Under-pressure minister previously said it easier to ‘let go’ of lazy staff
Labour has accused foreign secretary Dominic Rabb of hypocrisy after unearthed comments revealed he accused British workers of being the “worst idlers in the world”.
Mr Raab was seen on the Greek beach on the island on Sunday afternoon as the militants seized control of the capital Kabul, according to reports.
It has emerged that Mr Raab and other Tory MPs who are now senior cabinet ministers maligned “lazy” British workers in a book they co-authored in 2012.
Britannia Unchained – Global Growth And Prosperity, co-written with home secretary Priti Patel, business secretary Kwasi Kwarteng and trade secretary Liz Truss, said: “Once they enter the workplace, the British are among the worst idlers in the world.”
Mr Raab and fellow MPs also wrote: “We work among the lowest hours, we retire early and our productivity is poor. Too many people in Britain, we argue, prefer a lie-in to hard work.”
Giving an interview at the time of the book’s release, Mr Raab said: “People who are coasting – it should be easier to let them go, to give the unemployed a chance. It is a delicate balancing act, but it should be decided in favour of the latter.”
Labour MP Kevin Brennan said: “Dominic Raab is a hypocrite. How dare he malign British workers like that – especially when he couldn’t be bothered to get off his sun lounger to make a phone call to save people’s lives in Afghanistan.”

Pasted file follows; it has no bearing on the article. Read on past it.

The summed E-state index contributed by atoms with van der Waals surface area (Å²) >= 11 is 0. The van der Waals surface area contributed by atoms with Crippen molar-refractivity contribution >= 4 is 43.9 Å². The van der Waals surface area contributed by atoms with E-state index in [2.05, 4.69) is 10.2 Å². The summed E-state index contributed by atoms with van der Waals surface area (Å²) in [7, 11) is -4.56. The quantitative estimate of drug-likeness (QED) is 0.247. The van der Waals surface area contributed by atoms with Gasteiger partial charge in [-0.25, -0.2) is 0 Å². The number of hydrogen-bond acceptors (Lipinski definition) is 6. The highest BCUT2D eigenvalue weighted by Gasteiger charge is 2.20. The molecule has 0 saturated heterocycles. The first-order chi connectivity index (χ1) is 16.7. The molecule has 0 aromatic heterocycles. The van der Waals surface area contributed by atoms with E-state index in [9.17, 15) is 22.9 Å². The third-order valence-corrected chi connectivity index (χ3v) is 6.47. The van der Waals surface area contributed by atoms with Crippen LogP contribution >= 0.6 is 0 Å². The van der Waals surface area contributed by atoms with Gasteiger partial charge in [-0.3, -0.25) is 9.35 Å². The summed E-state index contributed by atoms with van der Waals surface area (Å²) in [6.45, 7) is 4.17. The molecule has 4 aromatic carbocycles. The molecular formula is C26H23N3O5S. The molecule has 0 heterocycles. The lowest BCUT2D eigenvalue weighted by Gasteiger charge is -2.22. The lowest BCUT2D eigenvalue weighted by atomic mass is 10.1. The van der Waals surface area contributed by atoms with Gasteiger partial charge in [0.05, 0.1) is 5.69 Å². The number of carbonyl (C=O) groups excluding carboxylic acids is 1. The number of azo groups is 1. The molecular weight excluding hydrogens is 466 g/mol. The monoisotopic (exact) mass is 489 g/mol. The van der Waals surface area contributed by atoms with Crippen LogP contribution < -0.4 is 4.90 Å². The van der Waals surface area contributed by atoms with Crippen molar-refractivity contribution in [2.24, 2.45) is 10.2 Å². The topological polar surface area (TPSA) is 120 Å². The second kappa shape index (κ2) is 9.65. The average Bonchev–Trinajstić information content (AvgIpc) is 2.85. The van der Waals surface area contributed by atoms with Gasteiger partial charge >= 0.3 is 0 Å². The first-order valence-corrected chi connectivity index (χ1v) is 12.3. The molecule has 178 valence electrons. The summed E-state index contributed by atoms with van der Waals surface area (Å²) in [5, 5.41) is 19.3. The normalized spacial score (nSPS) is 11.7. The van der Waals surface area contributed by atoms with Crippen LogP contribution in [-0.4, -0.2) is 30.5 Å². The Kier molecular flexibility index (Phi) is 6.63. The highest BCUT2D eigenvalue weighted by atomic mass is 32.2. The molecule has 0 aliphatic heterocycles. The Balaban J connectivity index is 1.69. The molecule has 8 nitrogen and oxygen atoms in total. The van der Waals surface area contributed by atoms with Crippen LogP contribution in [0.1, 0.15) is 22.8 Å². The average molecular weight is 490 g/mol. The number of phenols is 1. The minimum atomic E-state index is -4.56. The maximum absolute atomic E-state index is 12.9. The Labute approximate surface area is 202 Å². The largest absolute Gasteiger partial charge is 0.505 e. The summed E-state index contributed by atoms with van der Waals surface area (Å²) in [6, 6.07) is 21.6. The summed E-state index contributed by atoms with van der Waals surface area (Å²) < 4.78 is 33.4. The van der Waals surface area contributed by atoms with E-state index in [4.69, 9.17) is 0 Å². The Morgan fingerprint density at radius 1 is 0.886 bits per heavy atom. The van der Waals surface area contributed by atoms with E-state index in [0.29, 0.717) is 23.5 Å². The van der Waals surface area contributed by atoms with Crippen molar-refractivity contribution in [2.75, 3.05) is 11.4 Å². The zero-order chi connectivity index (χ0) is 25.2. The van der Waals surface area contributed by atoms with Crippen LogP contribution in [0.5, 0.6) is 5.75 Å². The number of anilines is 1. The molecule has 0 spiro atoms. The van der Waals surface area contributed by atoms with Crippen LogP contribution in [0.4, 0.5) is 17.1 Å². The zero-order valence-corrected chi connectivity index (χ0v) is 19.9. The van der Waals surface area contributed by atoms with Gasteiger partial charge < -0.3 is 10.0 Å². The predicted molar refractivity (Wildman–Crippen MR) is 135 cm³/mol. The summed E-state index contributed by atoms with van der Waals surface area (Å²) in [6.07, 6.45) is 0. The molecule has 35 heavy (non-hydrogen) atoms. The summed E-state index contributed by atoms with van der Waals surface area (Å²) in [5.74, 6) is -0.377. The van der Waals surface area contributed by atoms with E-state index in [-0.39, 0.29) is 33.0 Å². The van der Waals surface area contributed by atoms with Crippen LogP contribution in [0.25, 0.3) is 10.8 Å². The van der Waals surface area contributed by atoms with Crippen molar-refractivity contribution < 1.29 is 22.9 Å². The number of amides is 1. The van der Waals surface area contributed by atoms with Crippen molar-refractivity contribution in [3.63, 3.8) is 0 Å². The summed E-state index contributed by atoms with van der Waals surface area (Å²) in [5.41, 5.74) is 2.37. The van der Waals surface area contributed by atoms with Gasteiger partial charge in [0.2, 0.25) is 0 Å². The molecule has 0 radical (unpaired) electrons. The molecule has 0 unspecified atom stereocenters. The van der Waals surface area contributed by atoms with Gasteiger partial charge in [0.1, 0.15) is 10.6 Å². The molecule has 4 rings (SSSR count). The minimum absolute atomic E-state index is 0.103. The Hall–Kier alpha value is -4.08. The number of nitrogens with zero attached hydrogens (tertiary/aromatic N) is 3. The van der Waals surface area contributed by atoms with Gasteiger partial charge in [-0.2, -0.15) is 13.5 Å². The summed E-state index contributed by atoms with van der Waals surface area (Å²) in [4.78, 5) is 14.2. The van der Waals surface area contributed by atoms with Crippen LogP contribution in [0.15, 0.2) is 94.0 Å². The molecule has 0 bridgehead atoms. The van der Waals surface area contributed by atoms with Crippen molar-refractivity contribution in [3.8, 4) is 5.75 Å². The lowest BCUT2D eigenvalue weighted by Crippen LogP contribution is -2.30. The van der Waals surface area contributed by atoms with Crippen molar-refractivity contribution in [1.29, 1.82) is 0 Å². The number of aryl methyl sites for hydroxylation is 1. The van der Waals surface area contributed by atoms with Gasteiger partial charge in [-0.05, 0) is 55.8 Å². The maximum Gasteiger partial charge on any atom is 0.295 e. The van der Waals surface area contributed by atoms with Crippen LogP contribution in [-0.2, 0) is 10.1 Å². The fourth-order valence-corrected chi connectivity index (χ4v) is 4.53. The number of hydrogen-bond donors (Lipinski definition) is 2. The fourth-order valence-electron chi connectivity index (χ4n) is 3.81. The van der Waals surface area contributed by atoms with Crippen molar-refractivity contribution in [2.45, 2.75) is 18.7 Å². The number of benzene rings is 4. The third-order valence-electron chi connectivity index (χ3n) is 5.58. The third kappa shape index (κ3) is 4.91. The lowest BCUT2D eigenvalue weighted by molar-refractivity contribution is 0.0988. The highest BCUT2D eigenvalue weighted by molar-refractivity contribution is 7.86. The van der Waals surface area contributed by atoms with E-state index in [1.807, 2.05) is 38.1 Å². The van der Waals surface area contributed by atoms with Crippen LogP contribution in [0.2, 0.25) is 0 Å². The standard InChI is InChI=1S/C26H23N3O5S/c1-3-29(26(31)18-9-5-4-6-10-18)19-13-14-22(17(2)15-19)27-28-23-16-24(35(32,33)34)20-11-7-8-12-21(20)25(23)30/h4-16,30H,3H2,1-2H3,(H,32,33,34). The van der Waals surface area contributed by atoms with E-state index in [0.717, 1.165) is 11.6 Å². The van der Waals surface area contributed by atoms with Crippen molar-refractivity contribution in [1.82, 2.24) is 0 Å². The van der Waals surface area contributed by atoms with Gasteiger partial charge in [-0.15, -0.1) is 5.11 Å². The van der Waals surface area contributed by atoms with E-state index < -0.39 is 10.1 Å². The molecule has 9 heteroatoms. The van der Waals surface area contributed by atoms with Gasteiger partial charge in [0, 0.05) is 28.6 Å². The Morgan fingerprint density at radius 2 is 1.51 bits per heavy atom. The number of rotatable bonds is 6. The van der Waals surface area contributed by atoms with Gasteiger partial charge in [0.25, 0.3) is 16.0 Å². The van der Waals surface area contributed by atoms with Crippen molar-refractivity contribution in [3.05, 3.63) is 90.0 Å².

Mr Brenna added: “He should resign but if he’s too stubborn, Boris Johnson should sack him.”
One Whitehall source told The Guardian the foreign secretary “refused to be contacted on basically anything” for over week while in Crete, adding that there was “an incredibly high bar to getting him to look at anything while on holiday”.
Asked about Mr Raab’s actions on Friday, junior defence minister James Heappey said people at all levels in the UK Government are “working their backsides off” to evacuate people from Kabul.
Filmed walking into Downing Street on Thursday, a smiling Mr Raab was asked if he would resign – but told reporters: “No.” The foreign secretary previously told Sky News that he returned from holiday “as soon as the situation deteriorated and demanded it”
The foreign secretary was reportedly “unavailable” when officials in his department suggested he urgently call Afghan foreign minister Hanif Atmar on 13 August – two days before the Taliban marched on Kabul – to arrange help for those who supported British troops.
It was initially reported the Afghan foreign ministry refused to arrange a call with a junior minister, pushing it back to the next day.
But a Foreign Office has confirmed that no one made the call. “Given the rapidly changing situation, it was not possible to arrange a call before the Afghan government collapsed,” a spokesman said.